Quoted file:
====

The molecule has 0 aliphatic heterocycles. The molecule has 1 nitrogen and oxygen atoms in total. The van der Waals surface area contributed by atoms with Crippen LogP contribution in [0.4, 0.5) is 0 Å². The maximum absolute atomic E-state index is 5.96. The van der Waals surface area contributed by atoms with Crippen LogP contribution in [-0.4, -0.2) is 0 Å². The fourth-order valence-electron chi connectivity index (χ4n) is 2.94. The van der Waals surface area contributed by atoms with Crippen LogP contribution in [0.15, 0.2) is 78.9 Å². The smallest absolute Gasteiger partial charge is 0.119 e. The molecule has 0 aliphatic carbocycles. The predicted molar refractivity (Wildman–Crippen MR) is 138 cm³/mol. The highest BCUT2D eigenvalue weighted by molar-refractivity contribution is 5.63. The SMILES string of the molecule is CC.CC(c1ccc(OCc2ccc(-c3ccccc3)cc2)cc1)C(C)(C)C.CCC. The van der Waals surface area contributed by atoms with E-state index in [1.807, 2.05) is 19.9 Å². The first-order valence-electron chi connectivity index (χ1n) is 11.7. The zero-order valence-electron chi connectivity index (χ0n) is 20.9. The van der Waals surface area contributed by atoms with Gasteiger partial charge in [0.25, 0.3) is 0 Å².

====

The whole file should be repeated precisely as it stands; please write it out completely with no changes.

The molecule has 0 aliphatic heterocycles. The molecule has 1 nitrogen and oxygen atoms in total. The van der Waals surface area contributed by atoms with Crippen LogP contribution in [0.4, 0.5) is 0 Å². The maximum absolute atomic E-state index is 5.96. The van der Waals surface area contributed by atoms with Crippen LogP contribution in [-0.4, -0.2) is 0 Å². The fourth-order valence-electron chi connectivity index (χ4n) is 2.94. The van der Waals surface area contributed by atoms with Crippen LogP contribution in [0.15, 0.2) is 78.9 Å². The smallest absolute Gasteiger partial charge is 0.119 e. The molecule has 0 aliphatic carbocycles. The predicted molar refractivity (Wildman–Crippen MR) is 138 cm³/mol. The highest BCUT2D eigenvalue weighted by molar-refractivity contribution is 5.63. The SMILES string of the molecule is CC.CC(c1ccc(OCc2ccc(-c3ccccc3)cc2)cc1)C(C)(C)C.CCC. The van der Waals surface area contributed by atoms with E-state index in [1.807, 2.05) is 19.9 Å². The first-order valence-electron chi connectivity index (χ1n) is 11.7. The zero-order valence-electron chi connectivity index (χ0n) is 20.9. The van der Waals surface area contributed by atoms with Gasteiger partial charge in [0.25, 0.3) is 0 Å².